Published in August 1915 in the Pawtucket Times out of Pawtucket, RI
SECRET REBURIAL OF ROCKEFELLER’S WIFE IN CLEVELAND
Body Removed From Sleepy Hollow Cemetery Vault and Taken to Train.
NEW YORK, Aug 11 – Taken through a driving hailstorm form the vault at Sleepy Hollow, Tarrytown, in which it had rested since March 12, the body of Mrs. John D. Rockefeller was buried yesterday in Lakeview cemetery, Cleveland. Such secrecy marked the removal that only with the arrival of the coffin at Cleveland did the plan of the family become known.
It had been Mr. Rockefeller’s purpose form the time of his wife’s death, March 12, to lay her to rest in Cleveland, her girlhood home. The controversy over his takes which threatened to keep him away from the city, and the fear that a demonstration might mark the coming of the body, let, however to a delay of tour and one-half months. Meantime, Mr. Rockefeller had gone to Cleveland for the summer, and when attention came to be distracted from him he set about fulfilling his plan.
Monday morning work was sent to Charles Vanderbilt, a Tarrytown undertaker, to prepare for the shipment of the body that evening. He got the permit for the removal, then tried out the roads that would have to be traveled form the Old Dutch Church at Sleepy Hollow to Harmon, where the Rockefellers board New York Central express trains when they halt to change form electric to steam power.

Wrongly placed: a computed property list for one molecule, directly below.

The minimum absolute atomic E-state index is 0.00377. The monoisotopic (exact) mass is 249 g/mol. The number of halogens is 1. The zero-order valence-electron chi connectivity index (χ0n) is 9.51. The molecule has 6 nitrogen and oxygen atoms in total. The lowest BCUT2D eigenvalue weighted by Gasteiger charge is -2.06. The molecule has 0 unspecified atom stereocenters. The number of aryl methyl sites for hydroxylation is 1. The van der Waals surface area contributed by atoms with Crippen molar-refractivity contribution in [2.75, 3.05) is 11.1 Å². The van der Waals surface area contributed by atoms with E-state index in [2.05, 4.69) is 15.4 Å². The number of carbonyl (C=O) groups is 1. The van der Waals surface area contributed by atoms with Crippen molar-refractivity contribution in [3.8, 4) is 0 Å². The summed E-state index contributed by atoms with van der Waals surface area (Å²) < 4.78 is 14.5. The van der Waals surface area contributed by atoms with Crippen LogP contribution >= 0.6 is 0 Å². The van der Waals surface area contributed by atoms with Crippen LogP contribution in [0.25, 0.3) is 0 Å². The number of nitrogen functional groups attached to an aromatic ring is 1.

The state road from Sleepy Hollow to Harmon is being rebuilt, and a four mile detour is necessary. Vanderbilt covered the route before noon, and at 8 o’clock the 12 mile drive with the body was begun. Frederick Briggs, superintendent of the Rockefeller estate at Pocantico Hills was present when the coffin was taken from the green granite vault on the John Archbold plot. The only others there were guards on duty, the undertaker and his men.
No one attended the body on the journey. Vanderbilt sat beside the driver on the hearse, but no one else took part in the enterprise. Soon after the trip was started a violent storm broke over the river hills and soon hail was driving in a way that made the most careful handling of the horses the price of safety for an hour the storm continued, and not until the journey was near a close did it cease. The coffin was placed aboard a baggage car of the Lake Shore Limited which leaves the Grand Central Terminal at 5 30 o clock, and reaches Marmon soon after 6. There was nothing about the rough box to indicate its unusual character and those about the station got no inkling of the fact that an event the neighborhood had long been anticipating was at hand. A similar absence of precautions marked the arrival at Cleveland.